• Provide for the reference of a complaint, in specified circumstances and with the consent of the complainant, to another body with a view to it being determined by that body.
  • Make provision as to the evidence which may be required or admitted, and any inferences that may be drawn.
  • Allowing an ombudsman to fix time limits.
  • Provide for certain aspects of the reference, investigation or consideration of a complaint to be done by a member of the scheme operator's staff instead of by an ombudsman. However, the complaint itself must be determined by an ombudsman.

13.  Scheme rules may also require a respondent to pay case fees to the scheme operator. These rules may among other things provide for the scheme operator to reduce or waive a fee in a particular case, set different fees for different stages of the proceedings of a complaint, or provide for fees to be determined in specified circumstances. However, because the scheme operator has no jurisdiction over authorised firms which are subject to the compulsory jurisdiction unless they are also respondents to a complaint, the scheme rules cannot be used to impose annual fees or subscriptions. Such fees are a matter for the Authority's rules under clause 228.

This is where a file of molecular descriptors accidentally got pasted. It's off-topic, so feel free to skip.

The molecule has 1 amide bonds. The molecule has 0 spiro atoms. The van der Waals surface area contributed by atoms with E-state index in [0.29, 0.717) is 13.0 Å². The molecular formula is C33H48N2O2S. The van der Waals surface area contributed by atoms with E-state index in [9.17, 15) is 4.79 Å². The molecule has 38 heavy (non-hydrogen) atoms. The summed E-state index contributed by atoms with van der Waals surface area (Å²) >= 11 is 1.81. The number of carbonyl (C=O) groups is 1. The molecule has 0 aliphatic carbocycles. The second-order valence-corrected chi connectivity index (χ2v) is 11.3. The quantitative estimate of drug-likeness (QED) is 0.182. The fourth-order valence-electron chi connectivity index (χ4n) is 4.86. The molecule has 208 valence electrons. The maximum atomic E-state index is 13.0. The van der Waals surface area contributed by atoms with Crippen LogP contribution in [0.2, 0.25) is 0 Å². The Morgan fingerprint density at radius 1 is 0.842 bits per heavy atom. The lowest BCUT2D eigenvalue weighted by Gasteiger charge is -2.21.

14.  Scheme rules may make different provision for different kinds of complaint.

Voluntary jurisdiction


15.  The scheme operator's powers to make voluntary jurisdiction rules under clause 221 are similar to those of the Authority in respect of the compulsory jurisdiction under clause 220. However, because participation is voluntary, there are additional provisions allowing participating firms to participate in respect of acts or omissions occurring before they decided to participate in the scheme.

16.  Because participation is voluntary, it is not necessary for procedural and other jurisdictional matters (including the ombudsman's powers to make determinations and awards and require information) to be subject to the same controls as for the compulsory jurisdiction, namely by specific provisions in the Bill and by procedural, funding or costs rules made by the Authority and the scheme operator respectively. Under the voluntary jurisdiction, such matters are instead the subject of the scheme operator's standard terms.

17.  The scheme operator is required to consult on and publish voluntary jurisdiction rules, and these and its standard terms also require the approval of the Authority.